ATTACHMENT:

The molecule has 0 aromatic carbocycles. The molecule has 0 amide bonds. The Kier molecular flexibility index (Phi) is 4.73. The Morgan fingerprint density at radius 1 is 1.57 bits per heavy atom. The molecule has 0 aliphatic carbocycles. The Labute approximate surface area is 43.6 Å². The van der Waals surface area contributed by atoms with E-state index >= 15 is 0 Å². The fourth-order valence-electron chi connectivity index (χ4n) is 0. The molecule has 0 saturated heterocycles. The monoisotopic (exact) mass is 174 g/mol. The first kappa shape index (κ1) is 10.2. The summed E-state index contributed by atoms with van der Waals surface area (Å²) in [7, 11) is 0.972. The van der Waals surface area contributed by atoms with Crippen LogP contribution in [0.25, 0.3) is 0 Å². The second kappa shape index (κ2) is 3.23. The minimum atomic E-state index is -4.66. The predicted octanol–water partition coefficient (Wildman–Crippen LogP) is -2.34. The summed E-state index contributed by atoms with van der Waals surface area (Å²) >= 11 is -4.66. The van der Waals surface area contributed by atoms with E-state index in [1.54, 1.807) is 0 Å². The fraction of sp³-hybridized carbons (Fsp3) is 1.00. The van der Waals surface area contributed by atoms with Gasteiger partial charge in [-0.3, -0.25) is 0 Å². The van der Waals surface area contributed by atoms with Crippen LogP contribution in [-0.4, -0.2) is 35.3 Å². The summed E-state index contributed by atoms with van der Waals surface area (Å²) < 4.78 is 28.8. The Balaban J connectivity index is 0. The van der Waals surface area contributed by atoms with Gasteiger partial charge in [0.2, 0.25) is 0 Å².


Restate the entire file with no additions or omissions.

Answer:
The molecule has 0 aromatic carbocycles. The molecule has 0 amide bonds. The Kier molecular flexibility index (Phi) is 4.73. The Morgan fingerprint density at radius 1 is 1.57 bits per heavy atom. The molecule has 0 aliphatic carbocycles. The Labute approximate surface area is 43.6 Å². The van der Waals surface area contributed by atoms with E-state index >= 15 is 0 Å². The fourth-order valence-electron chi connectivity index (χ4n) is 0. The molecule has 0 saturated heterocycles. The monoisotopic (exact) mass is 174 g/mol. The first kappa shape index (κ1) is 10.2. The summed E-state index contributed by atoms with van der Waals surface area (Å²) in [7, 11) is 0.972. The van der Waals surface area contributed by atoms with Crippen LogP contribution in [0.25, 0.3) is 0 Å². The second kappa shape index (κ2) is 3.23. The minimum atomic E-state index is -4.66. The predicted octanol–water partition coefficient (Wildman–Crippen LogP) is -2.34. The summed E-state index contributed by atoms with van der Waals surface area (Å²) >= 11 is -4.66. The van der Waals surface area contributed by atoms with E-state index in [1.54, 1.807) is 0 Å². The fraction of sp³-hybridized carbons (Fsp3) is 1.00. The van der Waals surface area contributed by atoms with Gasteiger partial charge in [-0.3, -0.25) is 0 Å². The van der Waals surface area contributed by atoms with Crippen LogP contribution in [-0.4, -0.2) is 35.3 Å². The summed E-state index contributed by atoms with van der Waals surface area (Å²) < 4.78 is 28.8. The Balaban J connectivity index is 0. The van der Waals surface area contributed by atoms with Gasteiger partial charge in [0.2, 0.25) is 0 Å².